The Women of Leather: Bringing a Sub-Subculture to Light
Women who are into leather constitute a sub-community within a subculture. For that reason--and more likely, because of its innate macho nature--the contributions of women to the leather community have long been overlooked. For most, images of muscle-bound leathermen dominate the social dialogue and the image of who’s into leather--and who’s not.
Two women are looking to change that via a new project facilitated through Chicago’s Leather Archives & Museum. Sarah Humble and her partner Leigha Fleming have spearheaded an ambitious new venture to collect and preserve the history of women’s leather with hopes of expanding the museum’s collection of women’s memorabilia.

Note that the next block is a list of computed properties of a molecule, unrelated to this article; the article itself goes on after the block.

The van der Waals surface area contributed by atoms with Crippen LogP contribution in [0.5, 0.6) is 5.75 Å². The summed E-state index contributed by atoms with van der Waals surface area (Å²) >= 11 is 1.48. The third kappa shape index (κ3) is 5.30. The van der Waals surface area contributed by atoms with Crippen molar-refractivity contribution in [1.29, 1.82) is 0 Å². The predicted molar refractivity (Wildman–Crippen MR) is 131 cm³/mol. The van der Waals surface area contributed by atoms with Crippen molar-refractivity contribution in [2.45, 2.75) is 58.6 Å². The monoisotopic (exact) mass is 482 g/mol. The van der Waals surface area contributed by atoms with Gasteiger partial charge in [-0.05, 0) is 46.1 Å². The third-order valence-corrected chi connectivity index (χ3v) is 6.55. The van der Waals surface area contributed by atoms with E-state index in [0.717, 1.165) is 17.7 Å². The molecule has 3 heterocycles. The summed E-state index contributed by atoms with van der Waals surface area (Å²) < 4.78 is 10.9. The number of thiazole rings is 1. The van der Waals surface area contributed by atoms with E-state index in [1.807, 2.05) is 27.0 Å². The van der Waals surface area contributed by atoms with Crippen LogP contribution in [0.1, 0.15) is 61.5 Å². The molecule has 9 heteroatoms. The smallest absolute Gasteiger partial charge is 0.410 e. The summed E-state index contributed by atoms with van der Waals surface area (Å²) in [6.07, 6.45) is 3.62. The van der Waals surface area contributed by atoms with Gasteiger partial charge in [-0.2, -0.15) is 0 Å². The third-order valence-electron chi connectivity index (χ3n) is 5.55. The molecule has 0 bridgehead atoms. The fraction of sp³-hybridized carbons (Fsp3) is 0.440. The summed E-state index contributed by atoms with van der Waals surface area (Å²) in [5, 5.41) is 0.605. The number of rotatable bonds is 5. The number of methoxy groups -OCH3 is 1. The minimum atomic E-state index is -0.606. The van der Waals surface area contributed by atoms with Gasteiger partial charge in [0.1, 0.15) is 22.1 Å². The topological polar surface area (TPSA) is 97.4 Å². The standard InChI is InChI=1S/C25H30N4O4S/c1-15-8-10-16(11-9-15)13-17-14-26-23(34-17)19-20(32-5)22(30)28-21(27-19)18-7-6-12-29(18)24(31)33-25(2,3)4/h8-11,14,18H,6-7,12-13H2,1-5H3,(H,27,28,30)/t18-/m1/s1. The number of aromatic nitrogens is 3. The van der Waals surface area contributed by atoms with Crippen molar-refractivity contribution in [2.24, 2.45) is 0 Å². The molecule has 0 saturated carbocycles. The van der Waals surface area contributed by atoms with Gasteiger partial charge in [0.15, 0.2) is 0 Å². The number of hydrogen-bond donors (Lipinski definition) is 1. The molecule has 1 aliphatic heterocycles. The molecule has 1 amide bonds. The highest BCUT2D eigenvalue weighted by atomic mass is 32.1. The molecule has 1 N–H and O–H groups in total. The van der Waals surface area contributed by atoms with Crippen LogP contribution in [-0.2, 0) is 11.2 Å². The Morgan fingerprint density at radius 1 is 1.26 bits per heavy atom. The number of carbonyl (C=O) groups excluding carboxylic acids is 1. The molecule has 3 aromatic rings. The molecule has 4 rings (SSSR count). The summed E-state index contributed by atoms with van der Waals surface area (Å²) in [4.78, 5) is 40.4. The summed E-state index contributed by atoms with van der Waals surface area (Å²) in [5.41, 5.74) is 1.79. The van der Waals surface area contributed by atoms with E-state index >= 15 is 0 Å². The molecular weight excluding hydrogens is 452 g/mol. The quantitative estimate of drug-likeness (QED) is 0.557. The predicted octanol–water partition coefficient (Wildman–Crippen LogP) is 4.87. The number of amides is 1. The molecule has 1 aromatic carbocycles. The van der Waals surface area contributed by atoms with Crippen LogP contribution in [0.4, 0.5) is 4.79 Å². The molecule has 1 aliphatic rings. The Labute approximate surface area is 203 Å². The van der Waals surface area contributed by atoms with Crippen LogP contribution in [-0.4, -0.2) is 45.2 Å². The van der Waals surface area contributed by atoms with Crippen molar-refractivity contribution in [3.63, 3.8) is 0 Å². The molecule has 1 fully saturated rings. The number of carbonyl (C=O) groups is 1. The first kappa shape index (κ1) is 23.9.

"We are responsible for collecting and honoring our own histories," said Humble of the project, an idea she and Fleming had brewing in their heads for years. "We are the ones who need to do it, and we’re ready to do so."
Launching their project with the start of the year, Humble and Fleming have dedicated 2010 to the gathering of materials of all sorts. The are looking for everything-- papers, media, books, pictures, artifacts. They will also be conducting interviews with leatherwomen all over the world.
Their response has already been impressive over the past month. They’ve already received donations from individuals including prominent names such as Vi Johnson, Kat Sunlove and Jan Lyon. Organizations including the Southwest Leather Conference have also been supportive of their efforts. They hope to unveil the exhibit at the Leather Archives & Museum with the start of the new year, in January 2011.
Humble said an inclusive perspective was essential to the project’s success, and she was excited at the prospect of including the contributions of transgender, bisexual, heterosexual and women of color. She hoped participants would range from women who’d only attended one play party up to those names at the forefront of the community.